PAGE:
As western society crumbles our heroic, self-sacrificing, multinational corporations are coming to our aid. Magnanimously they offer us the tools of our salvation, and for a very reasonable price too. Certainly, they would like us to see them that way, as moral bastions striving for a better tomorrow. What’s really going on is something far less cynical than my petulant opening however. Like art, journalism and the film industry, advertising has always had a dialectic role, reflecting current culture back to society while also forming and shaping where it heads next. Today, as capitalism struggles to mature, one positive step forward is that brands have become self-aware about their influence on culture, identity and stereotypes; indeed, in Gillette Brand Director, Pankaj Bhalla, own words, “it’s time we acknowledge that brands, like ours, play a role in influencing culture”. What we are seeing from the ads I’ll discuss below (Nike, This Girl Can, Axe/Lynx and Pepsi) are the early attempts to act consciously with this cultural power.
First things first, the Gillette ad is not a good ad. You may think that it is a good message, but the way it was delivered has insulted millions of their customers – bad result. Being divisive might be a bold strategy for a brand with less than 20% market share (such as Nike), but it’s a foolish mistake for a brand with 50% – 70% (US, UK) of market share like Gillette – why divide a market that you dominate? What’s more, I suspect Gillette didn’t have a clue that this was going to be so poorly received and have since gone into damage limitation – indeed, many Youtube commentators have reported having their ‘dislikes’ for the ad removed multiple times, despite which, the current stats are 383k likes to 790k dislikes.
What did they get wrong?
There’s nothing necessarily wrong with the Gillette strategy. Rehabilitate your old strap-line ‘the best a man can get’ and make it relevant for today, ‘the best a man can be’. Cool, lots of potential there. Focus the ad on areas where men try to be their best; family, friends, attracting women; makes sense, plenty to explore. And then, make it relevant by understanding the hot topics of debate like #MeToo and so-called Toxic Masculinity; text book.
Where they went wrong however, is that they swapped an understanding of hot topics and debates for genuine insight into their customers attitudes and beliefs. It’s the only explanation for the perspective from which the ad is shot. Do we follow the journey of an individual striving to be the best he can be in the modern world, getting knocked back and then overcoming obstacles by doing the right thing? No. Instead we get a sort of mini-history, political message that shows all masculinity as corrupt until the #MeToo movement came and saved it. Fast forward to today and only “some” men are behaving decently while the rest presumably run around thumping their chests while groping strangers.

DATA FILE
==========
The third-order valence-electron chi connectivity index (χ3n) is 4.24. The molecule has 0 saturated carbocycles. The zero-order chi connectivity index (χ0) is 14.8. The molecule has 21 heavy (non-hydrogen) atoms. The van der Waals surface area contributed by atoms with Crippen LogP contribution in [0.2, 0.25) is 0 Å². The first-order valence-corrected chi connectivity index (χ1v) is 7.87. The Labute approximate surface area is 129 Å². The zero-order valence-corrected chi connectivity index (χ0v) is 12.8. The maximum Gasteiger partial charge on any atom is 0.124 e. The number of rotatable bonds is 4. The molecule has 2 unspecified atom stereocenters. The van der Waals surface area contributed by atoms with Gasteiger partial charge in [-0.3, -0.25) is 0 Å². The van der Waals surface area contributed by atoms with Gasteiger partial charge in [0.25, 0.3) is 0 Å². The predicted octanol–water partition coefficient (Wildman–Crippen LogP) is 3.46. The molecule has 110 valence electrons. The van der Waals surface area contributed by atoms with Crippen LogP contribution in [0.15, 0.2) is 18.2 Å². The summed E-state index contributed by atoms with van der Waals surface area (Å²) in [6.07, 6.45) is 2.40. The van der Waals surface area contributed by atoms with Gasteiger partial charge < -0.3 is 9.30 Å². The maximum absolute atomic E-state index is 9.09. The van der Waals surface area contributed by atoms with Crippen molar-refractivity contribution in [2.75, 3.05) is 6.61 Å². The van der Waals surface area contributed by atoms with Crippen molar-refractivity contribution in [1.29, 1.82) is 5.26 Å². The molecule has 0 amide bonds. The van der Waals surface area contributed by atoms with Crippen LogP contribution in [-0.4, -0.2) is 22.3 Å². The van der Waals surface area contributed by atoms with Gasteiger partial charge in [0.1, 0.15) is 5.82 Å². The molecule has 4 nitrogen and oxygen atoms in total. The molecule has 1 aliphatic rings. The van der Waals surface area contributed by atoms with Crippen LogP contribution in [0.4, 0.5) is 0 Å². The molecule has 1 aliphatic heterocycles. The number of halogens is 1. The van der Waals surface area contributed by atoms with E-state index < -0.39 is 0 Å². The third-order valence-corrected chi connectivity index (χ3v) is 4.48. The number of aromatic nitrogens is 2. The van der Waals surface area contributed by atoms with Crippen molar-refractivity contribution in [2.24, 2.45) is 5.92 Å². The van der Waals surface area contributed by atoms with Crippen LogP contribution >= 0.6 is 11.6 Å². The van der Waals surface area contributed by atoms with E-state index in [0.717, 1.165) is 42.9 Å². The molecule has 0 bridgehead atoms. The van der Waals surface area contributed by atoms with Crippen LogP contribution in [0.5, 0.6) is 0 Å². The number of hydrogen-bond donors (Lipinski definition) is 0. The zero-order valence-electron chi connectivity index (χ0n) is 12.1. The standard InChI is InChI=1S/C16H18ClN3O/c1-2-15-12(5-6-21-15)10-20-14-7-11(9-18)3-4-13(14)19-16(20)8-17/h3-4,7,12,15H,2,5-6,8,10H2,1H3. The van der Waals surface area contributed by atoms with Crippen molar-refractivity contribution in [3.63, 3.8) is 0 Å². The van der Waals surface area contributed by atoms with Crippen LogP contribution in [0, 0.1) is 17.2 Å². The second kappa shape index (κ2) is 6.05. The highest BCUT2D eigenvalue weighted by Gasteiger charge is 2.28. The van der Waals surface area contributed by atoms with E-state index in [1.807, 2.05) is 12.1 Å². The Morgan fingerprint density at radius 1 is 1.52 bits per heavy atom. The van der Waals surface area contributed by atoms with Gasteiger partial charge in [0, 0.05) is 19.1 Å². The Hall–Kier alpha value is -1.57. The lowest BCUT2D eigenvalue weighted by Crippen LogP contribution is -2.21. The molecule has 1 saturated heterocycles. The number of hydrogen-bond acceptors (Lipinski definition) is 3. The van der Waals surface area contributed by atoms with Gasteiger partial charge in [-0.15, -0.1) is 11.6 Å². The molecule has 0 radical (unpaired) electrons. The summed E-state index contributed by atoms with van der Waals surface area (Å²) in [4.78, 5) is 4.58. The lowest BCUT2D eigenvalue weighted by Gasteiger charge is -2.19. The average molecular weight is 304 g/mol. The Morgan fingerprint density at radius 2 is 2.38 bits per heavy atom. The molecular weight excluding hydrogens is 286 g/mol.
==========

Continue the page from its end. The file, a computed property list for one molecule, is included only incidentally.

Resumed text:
Secondly, and connected to the first mistake, the tone is all wrong. Gillette presume to tell people what to do. I think this is the key dividing line between people who like the ad and people who don’t. Those who like it think it’s an important message that needs to be said, but they don’t think the message is for them. They think it is for those ‘other’ men out there who need to be told how to behave properly. ‘Otherising’ a group in this way is the cornerstone of discrimination, it’s the same type of thinking necessary for racism, putting people into a ‘basked of deplorables’ to be despised and talked down to.
On the other hand, you have the people who don’t like the ad. From the comments it’s clear that these people thought the ad’s message was for them, not someone else. From this perspective, the tone is blatantly patronising and insulting, telling its audience that they’re toxic, too weak to stand up for those in need and probably a lousy father too. To be clear, most men don’t seem to have a problem with the behaviours themselves, very few men today think it’s ok to just grab women by the arse, and who on earth could be against stopping bullying? While we’re on the subject however, there is one exception: many men have said that they think breaking up young boys who are rough housing, like those shown in the BBQ scene, would be bad for their development and a confusing thing to do if the play fight had not got out of hand.
It all feels like a missed opportunity to me. Gillette could have done something so much classier here, if only they’d learnt from those who’ve got it right…
Gillette vs Axe/Lynx: Diversity matters